Philip Kosloski graduated from the University of Saint Thomas in Minnesota with a Bachelor’s in Philosophy and Catholic Studies and completed his Master of Arts degree in Theology with the Augustine Institute. He is a writer and author of In the Footsteps of a Saint: John Paul II’s Visit to Wisconsin. He blogs at philipkosloski.com and writes to help all Catholics master the art of prayer by conquering the practical obstacles that prevent a fruitful relationship with Christ.
With the recent announcement of the “World Day of Prayer for the Care of Creation,” we are again reminded that we have a duty to preserve what God has given to us. It reminds us that we are to be stewards of creation instead of masters, but what does that really mean? What does it mean to be a “steward?”
The typical definition of steward is, “a person who manages another's property or financial affairs; one who administers anything as the agent of another or others.” The key distinction here is that it denotes a person who is put in charge of “another’s property.” Being a steward means that we have been given the duty to manage something that is not ours.
This means that the earth is not somehow ours for the taking. We do not have ownership over it. Instead, we are “stewards” of God’s creation and must rightly “manage” what He has given us. This also means that there are right and wrong ways to “manage” it, as we are not the ones who make the rules. We must abide by the rules of the true Master of Creation, God Himself.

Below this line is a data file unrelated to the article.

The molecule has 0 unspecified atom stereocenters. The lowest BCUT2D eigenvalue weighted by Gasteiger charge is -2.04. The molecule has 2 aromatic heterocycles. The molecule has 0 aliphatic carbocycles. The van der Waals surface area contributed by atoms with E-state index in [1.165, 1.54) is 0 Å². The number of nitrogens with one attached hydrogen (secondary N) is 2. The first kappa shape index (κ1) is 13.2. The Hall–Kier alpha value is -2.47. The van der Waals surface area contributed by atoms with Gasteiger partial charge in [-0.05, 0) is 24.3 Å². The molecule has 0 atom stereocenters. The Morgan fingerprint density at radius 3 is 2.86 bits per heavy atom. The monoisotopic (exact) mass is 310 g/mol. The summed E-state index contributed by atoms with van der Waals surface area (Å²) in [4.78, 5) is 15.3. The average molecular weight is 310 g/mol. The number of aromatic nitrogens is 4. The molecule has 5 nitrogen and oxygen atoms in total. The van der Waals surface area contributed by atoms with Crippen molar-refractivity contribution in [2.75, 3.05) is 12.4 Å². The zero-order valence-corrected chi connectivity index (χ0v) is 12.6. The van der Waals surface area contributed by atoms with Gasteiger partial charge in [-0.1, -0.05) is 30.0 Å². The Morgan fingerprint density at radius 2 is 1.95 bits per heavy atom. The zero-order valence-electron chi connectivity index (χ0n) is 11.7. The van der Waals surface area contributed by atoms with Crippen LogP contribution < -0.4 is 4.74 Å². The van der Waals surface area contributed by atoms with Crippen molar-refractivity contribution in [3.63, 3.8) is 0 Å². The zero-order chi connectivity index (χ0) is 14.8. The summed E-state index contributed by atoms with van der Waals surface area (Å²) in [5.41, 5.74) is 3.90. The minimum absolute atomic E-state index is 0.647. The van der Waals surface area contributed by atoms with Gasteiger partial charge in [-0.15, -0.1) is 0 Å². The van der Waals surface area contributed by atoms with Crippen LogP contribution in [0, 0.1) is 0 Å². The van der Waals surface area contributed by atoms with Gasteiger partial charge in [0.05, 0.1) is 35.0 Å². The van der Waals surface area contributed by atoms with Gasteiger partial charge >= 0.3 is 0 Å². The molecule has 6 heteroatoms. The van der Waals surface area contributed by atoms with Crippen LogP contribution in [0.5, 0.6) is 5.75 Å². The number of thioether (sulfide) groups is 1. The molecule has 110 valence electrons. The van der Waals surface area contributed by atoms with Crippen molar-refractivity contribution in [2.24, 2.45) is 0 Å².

Another helpful term that describes our role in the world (and our care of creation) is “pilgrim.” Often we forget that the earth is not to be our “kingdom” that will last forever. Our kingdom will be in Heaven, where we will inherit what God desires to give to us. We are simply pilgrims on this earth, always striving to draw closer to our ultimate destination.
This beautiful image of being a “pilgrim” on this earth is often portrayed when we speak about the Church being a “ship” or the “barque of Peter.” A ship is not destined to always be at sea, but must be directed to some sort of port or final destination. Many saints have favored this analogy and it greatly helped them in their spiritual lives. For example, Saint Thérèse of Lisieux wrote,
“[T]he symbol of a ship always delights me and helps me to bear the exile of this life. Does not the Wise Man tell us—”Life is like a ship that passeth through the waves: when it is gone by, the trace thereof cannot be found”?
Also, we are reminded about being pilgrims every time we visit our local “parish” church. The Greek roots of this word stem from a Hellenistic term “paroikos” meaning “sojourners.” This term reminds us that we are called to live our lives as “strangers and pilgrims” (1 Pet. 2:11 Douay-Rheims) in a land that is not ours.
Put in this context, a pilgrim realizes that everything is a gift. Creation is a gift from God and we have been put in charge over it for the time being. However, it is only temporary. The final destination is Heaven and so the created world around us is only to be used in accord with that end. We are not meant to “master” or “subdue” creation for our own selfish purposes. Instead, we must realize how our care of creation is meant to propel us further along the path to Eternal Shores.